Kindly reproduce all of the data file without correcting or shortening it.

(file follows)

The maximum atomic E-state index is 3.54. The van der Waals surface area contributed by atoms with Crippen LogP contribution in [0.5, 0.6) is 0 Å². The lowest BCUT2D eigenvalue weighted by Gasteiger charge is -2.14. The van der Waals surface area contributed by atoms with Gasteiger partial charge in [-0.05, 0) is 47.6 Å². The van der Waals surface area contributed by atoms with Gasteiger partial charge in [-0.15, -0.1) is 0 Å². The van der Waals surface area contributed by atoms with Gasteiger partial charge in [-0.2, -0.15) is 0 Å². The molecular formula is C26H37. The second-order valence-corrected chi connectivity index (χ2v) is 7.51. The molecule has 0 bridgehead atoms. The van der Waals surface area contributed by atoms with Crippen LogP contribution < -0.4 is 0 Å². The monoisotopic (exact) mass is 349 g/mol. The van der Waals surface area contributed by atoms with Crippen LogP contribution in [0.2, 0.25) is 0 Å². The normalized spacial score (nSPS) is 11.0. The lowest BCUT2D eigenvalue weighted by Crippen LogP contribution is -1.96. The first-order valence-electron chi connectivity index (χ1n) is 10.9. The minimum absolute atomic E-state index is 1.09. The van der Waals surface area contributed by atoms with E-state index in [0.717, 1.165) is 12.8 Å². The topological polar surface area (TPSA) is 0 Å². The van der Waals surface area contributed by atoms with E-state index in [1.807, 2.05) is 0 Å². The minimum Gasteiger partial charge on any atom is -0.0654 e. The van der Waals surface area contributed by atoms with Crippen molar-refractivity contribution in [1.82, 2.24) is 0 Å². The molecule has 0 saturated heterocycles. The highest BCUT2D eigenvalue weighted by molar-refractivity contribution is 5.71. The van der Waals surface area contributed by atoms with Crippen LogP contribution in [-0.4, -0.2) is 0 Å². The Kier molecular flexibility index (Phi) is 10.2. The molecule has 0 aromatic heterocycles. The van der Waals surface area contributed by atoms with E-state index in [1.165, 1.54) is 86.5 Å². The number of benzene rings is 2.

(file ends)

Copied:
The maximum atomic E-state index is 3.54. The van der Waals surface area contributed by atoms with Crippen LogP contribution in [0.5, 0.6) is 0 Å². The lowest BCUT2D eigenvalue weighted by Gasteiger charge is -2.14. The van der Waals surface area contributed by atoms with Gasteiger partial charge in [-0.05, 0) is 47.6 Å². The van der Waals surface area contributed by atoms with Gasteiger partial charge in [-0.15, -0.1) is 0 Å². The van der Waals surface area contributed by atoms with Gasteiger partial charge in [-0.2, -0.15) is 0 Å². The molecular formula is C26H37. The second-order valence-corrected chi connectivity index (χ2v) is 7.51. The molecule has 0 bridgehead atoms. The van der Waals surface area contributed by atoms with Crippen LogP contribution < -0.4 is 0 Å². The monoisotopic (exact) mass is 349 g/mol. The van der Waals surface area contributed by atoms with Crippen LogP contribution in [0.2, 0.25) is 0 Å². The normalized spacial score (nSPS) is 11.0. The lowest BCUT2D eigenvalue weighted by Crippen LogP contribution is -1.96. The first-order valence-electron chi connectivity index (χ1n) is 10.9. The minimum absolute atomic E-state index is 1.09. The van der Waals surface area contributed by atoms with E-state index in [0.717, 1.165) is 12.8 Å². The topological polar surface area (TPSA) is 0 Å². The van der Waals surface area contributed by atoms with E-state index in [1.807, 2.05) is 0 Å². The minimum Gasteiger partial charge on any atom is -0.0654 e. The van der Waals surface area contributed by atoms with Crippen molar-refractivity contribution in [1.82, 2.24) is 0 Å². The molecule has 0 saturated heterocycles. The highest BCUT2D eigenvalue weighted by molar-refractivity contribution is 5.71. The van der Waals surface area contributed by atoms with Crippen LogP contribution in [-0.4, -0.2) is 0 Å². The Kier molecular flexibility index (Phi) is 10.2. The molecule has 0 aromatic heterocycles. The van der Waals surface area contributed by atoms with E-state index in [1.165, 1.54) is 86.5 Å². The number of benzene rings is 2.